Pantry Facial

It’s no secret that the kitchen cupboards often pull double duty as beauty cabinets—treasure troves of ready-to-mix mask, cleanser and exfoliant ingredients. The trick is knowing what, exactly, can be used on skin, and why said ingredients should prompt a break from the designer products in your actual beauty bag. “Natural products slow the aging process down because there aren’t as many chemicals getting absorbed in your bloodstream,” says Sarah Mulé, lead esthetician and master waxer at Copperfalls, an Aveda Spa and Salon in Castle Rock. Here, Mulé explains skin-improving pantry items that you’ve likely missed and how to make the most of each—no complicated mixing methods required.


Versatility makes olive oil Mulé’s go-to for pulled-from-the-kitchen skin care. The cooking staple serves as a great makeup remover—“it even gets waterproof mascara off”—works as a pre-cleanser that won’t clog pores (you read that right) and can even render a surge of blackheads ineffective: “Olive oil dissolves any of that oil on your nose,” she says. Overall, your skin is absorbing good things: Olive oil is high in vitamins A, D, K and E, and hydrating squalene, which can reportedly help prevent premature aging. “It leaves you dewy and glowing—and it’s very moisturizing,”
she says.

Use it like a pre-cleanser

Massage 1 tablespoon into skin, then wash off with a cleanser. For removing makeup, you can also apply to a cotton ball or facial/cleansing pad. 


This unique type of honey—originally discovered in New Zealand and containing a high concentration of methylglyoxal, known for its antibacterial properties—has a number of sweet skin-care benefits, Mulé says. But it’s especially helpful for those with regular acne, as it helps kill the germs that lead to breakouts: “And with everyone wearing masks these days,” that’s become a more common issue, says Mulé.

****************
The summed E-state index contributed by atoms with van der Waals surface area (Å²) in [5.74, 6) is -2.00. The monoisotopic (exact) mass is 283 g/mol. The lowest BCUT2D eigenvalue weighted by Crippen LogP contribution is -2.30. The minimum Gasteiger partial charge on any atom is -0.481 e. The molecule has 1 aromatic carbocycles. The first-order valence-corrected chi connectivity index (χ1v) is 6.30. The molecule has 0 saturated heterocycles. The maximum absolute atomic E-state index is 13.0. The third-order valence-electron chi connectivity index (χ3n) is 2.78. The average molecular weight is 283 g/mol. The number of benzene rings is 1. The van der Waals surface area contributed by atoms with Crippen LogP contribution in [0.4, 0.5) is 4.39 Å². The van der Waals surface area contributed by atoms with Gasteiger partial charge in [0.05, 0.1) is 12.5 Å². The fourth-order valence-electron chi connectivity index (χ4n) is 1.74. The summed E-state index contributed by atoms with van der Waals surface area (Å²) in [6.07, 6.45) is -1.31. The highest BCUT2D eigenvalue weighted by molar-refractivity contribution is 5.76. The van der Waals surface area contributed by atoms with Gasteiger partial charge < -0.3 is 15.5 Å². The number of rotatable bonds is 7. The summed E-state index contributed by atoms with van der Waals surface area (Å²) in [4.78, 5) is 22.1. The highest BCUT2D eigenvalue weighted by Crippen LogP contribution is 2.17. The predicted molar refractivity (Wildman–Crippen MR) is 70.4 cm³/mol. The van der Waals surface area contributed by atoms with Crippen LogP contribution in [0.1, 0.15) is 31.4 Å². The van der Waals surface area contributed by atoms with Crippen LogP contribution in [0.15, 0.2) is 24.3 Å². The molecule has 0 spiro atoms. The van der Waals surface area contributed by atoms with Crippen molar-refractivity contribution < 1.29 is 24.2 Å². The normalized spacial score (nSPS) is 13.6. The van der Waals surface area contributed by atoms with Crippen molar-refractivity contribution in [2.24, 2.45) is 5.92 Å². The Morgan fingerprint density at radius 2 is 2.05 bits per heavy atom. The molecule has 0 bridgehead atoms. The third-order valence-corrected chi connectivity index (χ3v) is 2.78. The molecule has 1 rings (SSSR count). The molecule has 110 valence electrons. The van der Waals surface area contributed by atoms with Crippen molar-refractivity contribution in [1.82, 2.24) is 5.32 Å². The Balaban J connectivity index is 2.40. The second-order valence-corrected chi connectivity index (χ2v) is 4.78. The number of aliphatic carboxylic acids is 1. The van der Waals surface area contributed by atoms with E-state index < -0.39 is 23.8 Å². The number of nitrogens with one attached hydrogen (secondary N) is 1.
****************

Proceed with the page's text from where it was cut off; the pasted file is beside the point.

Use it like a face mask

While you can apply manuka honey straight onto your face like any other face mask, mixing the honey with a splash of olive oil makes it more spreadable. Leave on for 5-10 minutes and then rinse with a warm washcloth. For best results, follow with moisturizer. 


Sugar by itself should be considered a central ingredient, not something that has to be combined with other Mother Nature goodies to be worthwhile for skin. When applied, raw sugar acts like a body scrub or exfoliant. While Mulé does not recommend this technique for the face, raw sugar can help with keratosis pilaris—those dry patches and red bumps you can get on your arms, thighs, etc.—and contribute to an incredibly close leg or arm shave. Sugar can also extend the life of a spray tan if you exfoliate with it before tan application. 

Use it like a body scrub

Mix raw sugar with olive oil or coconut oil to desired consistency. Apply and rinse. 


One of the best ingredients you can utilize when someone in the family is experiencing a bad breakout or difficult pimple is aspirin, according to Mulé: “It takes inflammation down and helps speed the healing process.” Aspirin can also help with pain around those stubborn spots. 

Use it like a cream

Mix a crushed regular baby aspirin with a little bit of water to create a paste. Apply this like a pimple cream or spot treatment to the desired area. Leave on for five minutes, then remove with warm water. For best results, apply paste to a just-washed face and follow with moisturizer. 

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